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Andy Nguyen
By Andy Nguyen June 3, 2021

No, Stanley Meyer was not assassinated by the Pentagon

If Your Time is short

  • The government did not kill an Ohio man who claimed to have invented a water-powered car. He died of a brain aneurysm caused by high blood pressure.

A decades-old conspiracy theory claiming the Pentagon assassinated an Ohio inventor resurfaced recently thanks to a widely circulating Facebook post.

The May 25 post includes a nearly one-minute video showing a man reacting to an old news broadcast from the now-defunct WTVN-TV in Columbus, Ohio. The broadcast is a segment on a local man named Stanley Meyer showing off what he claimed was a water-powered car that he invented.

"Imagine if we all had water powered cars," the caption on the post says. "Pentagon killed this man."

The post was flagged as part of Facebook’s efforts to combat false news and misinformation on its News Feed. (Read more about our partnership with Facebook.)

The post alludes to the theory that Meyer’s death in 1998 was due not to natural causes but to an assassination by the government to suppress his invention. But there’s no evidence of that.

In the credulous WTVN broadcast, a reporter said an official from the Pentagon had visited Meyer to check on his invention. That statement has helped fuel suspicions that the government had something to do with his death. 

In an email to PolitiFact, a Pentagon spokesperson said the agency doesn’t have any information on Meyer or his death. 

Meyer’s concept would have defied laws of physics

Meyer was an inventor with no formal scientific background who claimed to have developed a "water fuel cell" that could be used instead of gasoline to power a car.

The fuel cell purportedly worked by breaking down the water into hydrogen and oxygen, and using the hydrogen to power the car. Meyer claimed during the broadcast his fuel cell could run on "rain water, well water, city water, ocean water."

However, it was unclear how his fuel cell would be able to split the water into its component elements, as Meyer also claimed the process required a fraction of the energy it would normally take to break down water into hydrogen and oxygen.  

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Such a technology would have had to to defy the first and second laws of thermodynamics in order to work, according to Nature magazine, which dismissed the idea of water as fuel as a long-running myth. Energy cannot be created or destroyed and, when energy is transformed from one form to another, its final state cannot be greater than its initial state, unless energy is added to the system. (Some newly developed electric vehicles use a hydrogen-powered fuel cell to produce electricity, and emit only water vapor.)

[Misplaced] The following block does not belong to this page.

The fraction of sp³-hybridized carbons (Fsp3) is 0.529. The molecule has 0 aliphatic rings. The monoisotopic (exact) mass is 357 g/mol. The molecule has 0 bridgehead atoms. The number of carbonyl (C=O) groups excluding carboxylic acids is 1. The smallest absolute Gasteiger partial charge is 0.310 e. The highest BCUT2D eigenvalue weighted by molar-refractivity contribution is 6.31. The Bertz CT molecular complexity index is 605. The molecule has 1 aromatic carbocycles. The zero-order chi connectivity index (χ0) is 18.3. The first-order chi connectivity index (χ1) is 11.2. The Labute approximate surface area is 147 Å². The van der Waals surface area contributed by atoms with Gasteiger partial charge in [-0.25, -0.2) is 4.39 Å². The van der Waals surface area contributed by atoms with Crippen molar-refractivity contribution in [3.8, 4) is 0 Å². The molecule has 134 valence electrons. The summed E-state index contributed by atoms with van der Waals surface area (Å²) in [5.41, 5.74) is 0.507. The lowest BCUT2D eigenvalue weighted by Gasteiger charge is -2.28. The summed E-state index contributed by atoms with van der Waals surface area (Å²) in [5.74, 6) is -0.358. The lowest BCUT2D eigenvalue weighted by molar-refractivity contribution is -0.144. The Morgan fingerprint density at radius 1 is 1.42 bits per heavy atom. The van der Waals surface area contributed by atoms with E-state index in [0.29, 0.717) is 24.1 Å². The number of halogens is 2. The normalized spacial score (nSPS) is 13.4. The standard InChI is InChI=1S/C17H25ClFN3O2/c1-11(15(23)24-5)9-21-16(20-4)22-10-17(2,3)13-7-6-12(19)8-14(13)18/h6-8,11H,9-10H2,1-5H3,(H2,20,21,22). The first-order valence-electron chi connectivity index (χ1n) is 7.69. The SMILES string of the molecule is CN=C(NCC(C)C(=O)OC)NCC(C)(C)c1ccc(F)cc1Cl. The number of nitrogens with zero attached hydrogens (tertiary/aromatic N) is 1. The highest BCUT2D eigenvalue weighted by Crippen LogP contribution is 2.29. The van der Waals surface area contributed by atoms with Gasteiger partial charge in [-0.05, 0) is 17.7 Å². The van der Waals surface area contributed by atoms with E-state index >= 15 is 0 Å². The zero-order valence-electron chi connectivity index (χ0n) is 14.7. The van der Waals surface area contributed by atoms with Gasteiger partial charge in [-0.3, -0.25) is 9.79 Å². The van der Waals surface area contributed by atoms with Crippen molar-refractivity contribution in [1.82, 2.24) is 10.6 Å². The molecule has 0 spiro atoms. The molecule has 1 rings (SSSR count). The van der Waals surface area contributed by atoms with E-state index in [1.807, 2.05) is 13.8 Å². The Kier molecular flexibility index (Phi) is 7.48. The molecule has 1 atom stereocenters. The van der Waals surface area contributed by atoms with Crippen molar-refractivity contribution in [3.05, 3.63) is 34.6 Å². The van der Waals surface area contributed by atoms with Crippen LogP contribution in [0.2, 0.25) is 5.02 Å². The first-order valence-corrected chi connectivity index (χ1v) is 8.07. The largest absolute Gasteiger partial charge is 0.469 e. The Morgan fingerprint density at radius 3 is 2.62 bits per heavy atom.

Meyer claimed that the U.S. government was interested in his water fuel cell. His twin brother, Stephen, reported that he and Meyer were dining with potential foreign investors at a Cracker Barrel in Ohio on March 20, 1998, when Stanley Meyer suddenly felt a jolt of pain in his neck, according to the Columbus Dispatch. As Stanley Meyer rushed out of the restaurant, he told his brother "they poisoned me" and, once outside, fell to the ground and died at the age of 57.

Long investigation

Because of the suddenness of his death and Meyer’s dying declaration, the police investigation into the incident took three months, according to the paper. However, no evidence of foul play was ever discovered.

The Franklin County coroner's office determined Meyer had high blood pressure and died of a brain aneurysm, the Dispatch reported. The only drugs found in his system were lidocaine and phenytoin — seizure medication.

High blood pressure is one of the risk factors associated with a brain aneurysm, according to the Mayo Clinic. Symptoms of an aneurysm include a sudden headache, stiff neck, vomiting and seizures.

The coroner’s report obtained by the Dispatch initially described Meyer’s dining companions as officers from NATO. One of the investors with Meyer at the time of his death, Philippe Vandemoortele, told a Netherlands blog in 2020 that he doesn't know why he was identified as a NATO officer or how rumors that Meyer had been deliberately killed started.  

"I have some doubts about whether his death happened by chance, but I know nothing more than anyone else," he told the blog. "What is certain is that I didn’t kill him, he was my friend and I even paid his bills the week before."

Our ruling

A Facebook post said Stanley Meyer, a man who claimed to have invented a water-powered car, was killed by the Pentagon.

Meyer claimed he was poisoned moments before he died in 1998, fueling speculation that his death was suspicious. But a police investigation found no evidence of foul play, and his death was ruled the result of a brain aneurysm brought on in part by high blood pressure.

We rate this claim False.

Our Sources

Facebook post, May 25, 2021

Email with the Department of Defense, June 2, 2021

YouTube, Water Powered Cars, Aug. 8, 2015

Nature, "Burning water and other myths," Sept. 14, 2007

Khan Academy, The laws of thermodynamics, accessed June 2, 2021

The Columbus Dispatch, "The car that ran on water," July 8, 2007

The Columbus Dispatch website via Internet Archive Wayback Machine, "The car that ran on water," July 8, 2007

Mayo Clinic, Brain aneurysm, Aug. 9, 2019

Pepijn van Erp, "Stanley Meyer, the inventor of the water-powered car, was not killed by Belgian investors," Nov. 10, 2020

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No, Stanley Meyer was not assassinated by the Pentagon

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